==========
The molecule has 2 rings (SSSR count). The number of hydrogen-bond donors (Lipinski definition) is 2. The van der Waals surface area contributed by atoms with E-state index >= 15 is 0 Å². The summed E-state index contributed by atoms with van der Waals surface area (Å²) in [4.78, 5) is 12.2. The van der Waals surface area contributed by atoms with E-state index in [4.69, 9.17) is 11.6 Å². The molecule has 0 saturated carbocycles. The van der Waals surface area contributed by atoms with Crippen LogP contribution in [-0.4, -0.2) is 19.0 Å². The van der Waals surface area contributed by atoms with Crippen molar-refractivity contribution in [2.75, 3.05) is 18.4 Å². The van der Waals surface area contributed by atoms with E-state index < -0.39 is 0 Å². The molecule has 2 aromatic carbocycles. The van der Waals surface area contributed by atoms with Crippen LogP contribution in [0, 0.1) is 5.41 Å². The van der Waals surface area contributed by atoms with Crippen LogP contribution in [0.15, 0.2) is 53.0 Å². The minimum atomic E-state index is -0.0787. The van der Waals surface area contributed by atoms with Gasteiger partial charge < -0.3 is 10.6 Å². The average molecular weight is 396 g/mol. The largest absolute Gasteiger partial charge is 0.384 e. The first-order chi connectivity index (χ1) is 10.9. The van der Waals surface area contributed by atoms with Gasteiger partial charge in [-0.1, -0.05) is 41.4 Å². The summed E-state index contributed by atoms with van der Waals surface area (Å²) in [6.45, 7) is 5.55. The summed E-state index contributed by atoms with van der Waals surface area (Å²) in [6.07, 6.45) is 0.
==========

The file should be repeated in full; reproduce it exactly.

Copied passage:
The molecule has 2 rings (SSSR count). The number of hydrogen-bond donors (Lipinski definition) is 2. The van der Waals surface area contributed by atoms with E-state index >= 15 is 0 Å². The summed E-state index contributed by atoms with van der Waals surface area (Å²) in [4.78, 5) is 12.2. The van der Waals surface area contributed by atoms with E-state index in [4.69, 9.17) is 11.6 Å². The molecule has 0 saturated carbocycles. The van der Waals surface area contributed by atoms with Crippen LogP contribution in [-0.4, -0.2) is 19.0 Å². The van der Waals surface area contributed by atoms with Crippen molar-refractivity contribution in [2.75, 3.05) is 18.4 Å². The van der Waals surface area contributed by atoms with E-state index < -0.39 is 0 Å². The molecule has 2 aromatic carbocycles. The van der Waals surface area contributed by atoms with Crippen LogP contribution in [0, 0.1) is 5.41 Å². The van der Waals surface area contributed by atoms with Crippen LogP contribution in [0.15, 0.2) is 53.0 Å². The minimum atomic E-state index is -0.0787. The van der Waals surface area contributed by atoms with Gasteiger partial charge < -0.3 is 10.6 Å². The average molecular weight is 396 g/mol. The largest absolute Gasteiger partial charge is 0.384 e. The first-order chi connectivity index (χ1) is 10.9. The van der Waals surface area contributed by atoms with Gasteiger partial charge in [-0.1, -0.05) is 41.4 Å². The summed E-state index contributed by atoms with van der Waals surface area (Å²) in [6.45, 7) is 5.55. The summed E-state index contributed by atoms with van der Waals surface area (Å²) in [6.07, 6.45) is 0.